Why is My Cat Throwing Up? Causes and Treatments

Why is my cat throwing up

Vomiting in cats is a recurring fact, but we should not downplay it because of this, since if your kitten vomits, it means that something is wrong with his body. Its causes can be very varied, ranging from a food allergy to a behavioral disorder, such as stress or an underlying disease. We show you the main causes why is my cat throwing up so that you can apply the best solution and take care of its health.

Why is my cat throwing up?

In general terms, we can say that if vomiting is a common occurrence in your kitten, it is very likely that the cause comes from its diet. The proteins he receives are of low quality (from slaughterhouse leftovers) and, consequently, difficult to digest. He is allergic to any of its compounds or his diet is far from varied.

On other occasions, the origin lies in the components of the prizes or snacks that you offer them. Look at their label. You will likely find ethoxyquin, propylene glycol, emulsifiers, or surfactants, among other unhealthy additives and preservatives. Cow’s milk is not suitable for felines as their pancreas lacks lactase to break down lactose.

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Digestive causes that lead to vomiting

Why is my cat throwing up

In this section, we find the following factors as triggers for vomiting:

Hypersensitivity food. Your cat is allergic or intolerant to any ingredient in its diet. You should apply an exclusion diet with a hypoallergenic hydrolyzed protein feed for 2 months, always under the supervision of the veterinarian.
Intestinal inflammation. Gastritis, enteritis, colitis or irritable bowel syndrome are part of this group for which diagnosis, an ultrasound and a biopsy are necessary. If it becomes chronic, it can lead to lymphoma that also causes vomiting.

Intestinal lymphoma. It is classified into the large cell (more aggressive and lethal) and small cell (better diagnosis).

Infections. Viruses, parasites, and bacteria can cause cat vomiting, which is usually accompanied by pasty, foul-smelling stools.

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Pancreatitis. The feline pancreas may secrete less lipase, protease, and amylase than necessary, leading to low-profile acute or chronic pancreatitis. The recommendation is to add digestive enzymes to your food. In a short time, you will appreciate the improvement.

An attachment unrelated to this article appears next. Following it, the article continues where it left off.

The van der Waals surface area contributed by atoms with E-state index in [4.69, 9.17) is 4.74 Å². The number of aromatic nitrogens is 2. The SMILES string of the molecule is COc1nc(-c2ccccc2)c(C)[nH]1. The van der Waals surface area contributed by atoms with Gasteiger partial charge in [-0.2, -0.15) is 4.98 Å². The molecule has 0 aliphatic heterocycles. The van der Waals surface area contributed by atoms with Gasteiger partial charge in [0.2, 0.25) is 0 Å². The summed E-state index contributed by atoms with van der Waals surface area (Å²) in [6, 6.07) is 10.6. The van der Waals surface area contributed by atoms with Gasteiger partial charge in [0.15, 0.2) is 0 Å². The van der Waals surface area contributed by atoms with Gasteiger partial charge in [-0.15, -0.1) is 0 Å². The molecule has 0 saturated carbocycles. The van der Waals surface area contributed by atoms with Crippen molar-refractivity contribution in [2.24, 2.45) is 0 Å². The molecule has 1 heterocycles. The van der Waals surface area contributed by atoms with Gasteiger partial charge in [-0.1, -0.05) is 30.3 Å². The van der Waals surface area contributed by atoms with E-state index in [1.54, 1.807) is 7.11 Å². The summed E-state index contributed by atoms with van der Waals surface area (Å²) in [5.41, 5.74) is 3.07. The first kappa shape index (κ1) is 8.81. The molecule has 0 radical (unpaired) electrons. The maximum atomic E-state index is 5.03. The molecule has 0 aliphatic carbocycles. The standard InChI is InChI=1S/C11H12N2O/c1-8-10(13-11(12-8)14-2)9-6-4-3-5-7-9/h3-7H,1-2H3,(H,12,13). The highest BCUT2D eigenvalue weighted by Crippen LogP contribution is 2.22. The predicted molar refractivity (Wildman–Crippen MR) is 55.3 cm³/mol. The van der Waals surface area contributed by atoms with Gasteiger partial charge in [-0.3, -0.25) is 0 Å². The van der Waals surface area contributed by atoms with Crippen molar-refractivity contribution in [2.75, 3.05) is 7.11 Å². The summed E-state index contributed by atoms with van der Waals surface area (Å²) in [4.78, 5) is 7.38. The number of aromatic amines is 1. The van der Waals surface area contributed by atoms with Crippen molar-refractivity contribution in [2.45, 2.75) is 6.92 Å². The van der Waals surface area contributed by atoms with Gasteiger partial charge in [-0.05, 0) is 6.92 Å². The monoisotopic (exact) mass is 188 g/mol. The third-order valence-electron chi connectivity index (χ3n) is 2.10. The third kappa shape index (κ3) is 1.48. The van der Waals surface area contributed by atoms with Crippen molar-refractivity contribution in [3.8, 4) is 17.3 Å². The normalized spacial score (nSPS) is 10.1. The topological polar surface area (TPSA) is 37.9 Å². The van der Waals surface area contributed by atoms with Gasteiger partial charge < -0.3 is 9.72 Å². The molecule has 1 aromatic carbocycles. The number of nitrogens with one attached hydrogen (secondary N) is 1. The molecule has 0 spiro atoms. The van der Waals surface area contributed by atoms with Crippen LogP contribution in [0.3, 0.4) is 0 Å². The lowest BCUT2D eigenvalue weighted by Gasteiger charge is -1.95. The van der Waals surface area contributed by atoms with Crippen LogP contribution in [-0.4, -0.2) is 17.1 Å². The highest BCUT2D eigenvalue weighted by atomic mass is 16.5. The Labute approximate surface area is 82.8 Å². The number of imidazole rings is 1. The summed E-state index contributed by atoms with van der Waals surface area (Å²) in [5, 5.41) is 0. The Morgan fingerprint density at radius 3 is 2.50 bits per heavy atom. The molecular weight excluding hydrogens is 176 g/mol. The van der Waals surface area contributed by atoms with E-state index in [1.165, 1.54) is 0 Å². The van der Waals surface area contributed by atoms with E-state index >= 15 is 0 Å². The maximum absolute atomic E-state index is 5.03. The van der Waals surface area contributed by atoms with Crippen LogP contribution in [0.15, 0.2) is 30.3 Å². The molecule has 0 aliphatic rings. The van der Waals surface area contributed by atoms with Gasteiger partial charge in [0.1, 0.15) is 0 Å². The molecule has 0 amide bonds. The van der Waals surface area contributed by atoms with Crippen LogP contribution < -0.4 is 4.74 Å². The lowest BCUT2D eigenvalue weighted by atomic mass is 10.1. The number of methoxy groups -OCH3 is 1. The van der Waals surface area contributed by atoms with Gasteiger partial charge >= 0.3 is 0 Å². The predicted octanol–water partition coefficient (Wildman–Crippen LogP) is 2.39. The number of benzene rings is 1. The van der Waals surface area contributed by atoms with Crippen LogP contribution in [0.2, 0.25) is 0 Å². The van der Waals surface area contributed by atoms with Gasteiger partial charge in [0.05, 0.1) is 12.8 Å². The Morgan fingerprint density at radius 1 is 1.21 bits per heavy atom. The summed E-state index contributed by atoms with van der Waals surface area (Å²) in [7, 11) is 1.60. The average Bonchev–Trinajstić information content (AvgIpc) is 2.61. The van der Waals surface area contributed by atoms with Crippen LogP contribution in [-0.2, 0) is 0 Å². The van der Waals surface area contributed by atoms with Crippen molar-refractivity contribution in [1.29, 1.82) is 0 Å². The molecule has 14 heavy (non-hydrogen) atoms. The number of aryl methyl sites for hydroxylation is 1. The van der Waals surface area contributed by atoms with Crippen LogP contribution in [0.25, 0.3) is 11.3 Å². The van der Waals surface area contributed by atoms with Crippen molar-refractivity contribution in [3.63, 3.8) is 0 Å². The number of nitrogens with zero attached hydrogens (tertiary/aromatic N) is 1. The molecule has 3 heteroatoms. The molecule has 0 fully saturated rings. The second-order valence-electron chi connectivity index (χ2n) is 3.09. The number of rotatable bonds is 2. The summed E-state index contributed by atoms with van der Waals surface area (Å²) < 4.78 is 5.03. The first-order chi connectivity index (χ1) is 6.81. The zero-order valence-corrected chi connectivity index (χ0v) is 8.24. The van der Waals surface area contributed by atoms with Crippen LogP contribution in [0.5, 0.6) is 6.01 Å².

Cholangitis. It is about inflammation of the bile ducts with liver involvement. Since the esophagus in felines is horizontal rather than vertical, it is possible to have several of these causes at the same time. In the so-called traditions, your cat can suffer intestinal inflammation, pancreatitis and cholangitis, simultaneously complicating its medical approach.

Non-digestive causes that cause vomiting

For its part, we can consider as a non-digestive cause the concurrence of any of these situations:

Kidney disease chronic. Do you know that 1 in 3 cats over 10 years old, and 1 in 12 over 15 years old suffer from it? The kidney is unable to clear urine and causes gastric irritation, nausea, and vomiting.

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Hyperthyroidism. This metabolic alteration is usual in cats over 7 years old. Excess thyroid hormone causes vomiting, as well as weight loss despite a good appetite.

Diabetes. Intermittent vomiting is a known symptom of diabetes along with the increased frequency of urination and appetite and anorexia, among others.

Poisoning. If the vomiting is acute (sudden), it is most likely due to the ingestion of plants, herbicides, cleaning products, foreign bodies such as ropes or pesticides. When a cat eats plants, it denotes a certain need to eat raw food. Therefore, we recommend that you always have a catnip or catnip at home.

Trichobezoars. The cats’ continuous grooming and their rough tongue favor the daily intake of hair. However, their digestive system is adapted to this situation and they usually get rid of them through the stool normally. If you notice hairs in their vomit, take note of what we explain below.

Hairballs also cause vomiting

If you detect hairs in their vomit, it could be due to:

Your pet ingests more hair than his body can tolerate. Its intestinal motility is unable to rid itself of all the ingested hair. You should help her do this by providing her with more fiber in her diet, cat malt or catnip.
Your pet ingests more hair than it should. A behavioral disorder such as stress, allergies, itching or pain in a part of your anatomy can explain it. Consulting with the vet is the most successful.


Although it may seem the same to you, regurgitation is distinguished from vomiting in that the feed is whole and is expelled without gagging. It is usually due to anxiety or ingestion without chewing due to competition between cats. In fear of running out of her food, she devours it without chewing.

To avoid this, make sure that each kitten is in a different room, close the door while they are eating, give them a minimum of 20 minutes to eat and use the pheromone diffusers to reduce stress between them. Successful, frugal meals throughout the day help control vomiting.

At other times, the regurgitation may take on the texture of a kind of white foam. It is the hydrochloric acid that your cat secretes before an already established feeding routine. Delaying the time to eat, already learned, makes your body go to work, not having ingested any food should vomit it to avoid irritation.

Bet on appetizers

To keep these situations at bay, the ideal thing is to offer them something to nibble on before eating. If you have to delay eating time, with that snack, your cat can trick her stomach without vomiting, making an appearance. Similarly, small and frequent meals are a smart tactic to mitigate them.

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